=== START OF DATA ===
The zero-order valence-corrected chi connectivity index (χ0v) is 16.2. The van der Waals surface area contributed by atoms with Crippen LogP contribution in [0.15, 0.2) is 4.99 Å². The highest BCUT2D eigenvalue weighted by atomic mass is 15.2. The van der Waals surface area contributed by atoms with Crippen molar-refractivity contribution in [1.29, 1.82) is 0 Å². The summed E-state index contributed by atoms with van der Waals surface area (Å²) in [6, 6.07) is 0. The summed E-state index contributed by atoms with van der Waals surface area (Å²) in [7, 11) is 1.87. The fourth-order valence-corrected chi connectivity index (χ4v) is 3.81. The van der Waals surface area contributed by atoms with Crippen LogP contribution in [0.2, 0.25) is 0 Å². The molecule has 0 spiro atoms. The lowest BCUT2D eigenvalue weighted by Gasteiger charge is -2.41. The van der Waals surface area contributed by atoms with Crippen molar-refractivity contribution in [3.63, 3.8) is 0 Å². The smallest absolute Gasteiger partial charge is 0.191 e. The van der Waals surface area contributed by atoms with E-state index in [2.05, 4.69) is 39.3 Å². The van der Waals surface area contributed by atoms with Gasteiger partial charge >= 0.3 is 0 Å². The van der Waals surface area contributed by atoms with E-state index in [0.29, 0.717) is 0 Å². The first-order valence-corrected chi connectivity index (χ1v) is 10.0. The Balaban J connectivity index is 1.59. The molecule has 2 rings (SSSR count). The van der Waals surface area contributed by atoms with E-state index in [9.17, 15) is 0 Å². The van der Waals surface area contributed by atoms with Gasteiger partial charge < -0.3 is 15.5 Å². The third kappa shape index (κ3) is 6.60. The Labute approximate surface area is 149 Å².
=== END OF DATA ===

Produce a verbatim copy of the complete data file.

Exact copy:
The zero-order valence-corrected chi connectivity index (χ0v) is 16.2. The van der Waals surface area contributed by atoms with Crippen LogP contribution in [0.15, 0.2) is 4.99 Å². The highest BCUT2D eigenvalue weighted by atomic mass is 15.2. The van der Waals surface area contributed by atoms with Crippen molar-refractivity contribution in [1.29, 1.82) is 0 Å². The summed E-state index contributed by atoms with van der Waals surface area (Å²) in [6, 6.07) is 0. The summed E-state index contributed by atoms with van der Waals surface area (Å²) in [7, 11) is 1.87. The fourth-order valence-corrected chi connectivity index (χ4v) is 3.81. The van der Waals surface area contributed by atoms with Crippen LogP contribution in [0.2, 0.25) is 0 Å². The molecule has 0 spiro atoms. The lowest BCUT2D eigenvalue weighted by Gasteiger charge is -2.41. The van der Waals surface area contributed by atoms with Crippen molar-refractivity contribution in [3.63, 3.8) is 0 Å². The smallest absolute Gasteiger partial charge is 0.191 e. The van der Waals surface area contributed by atoms with E-state index in [2.05, 4.69) is 39.3 Å². The van der Waals surface area contributed by atoms with Gasteiger partial charge >= 0.3 is 0 Å². The van der Waals surface area contributed by atoms with E-state index in [0.29, 0.717) is 0 Å². The first-order valence-corrected chi connectivity index (χ1v) is 10.0. The Balaban J connectivity index is 1.59. The molecule has 2 rings (SSSR count). The van der Waals surface area contributed by atoms with E-state index in [9.17, 15) is 0 Å². The van der Waals surface area contributed by atoms with Gasteiger partial charge < -0.3 is 15.5 Å². The third kappa shape index (κ3) is 6.60. The Labute approximate surface area is 149 Å².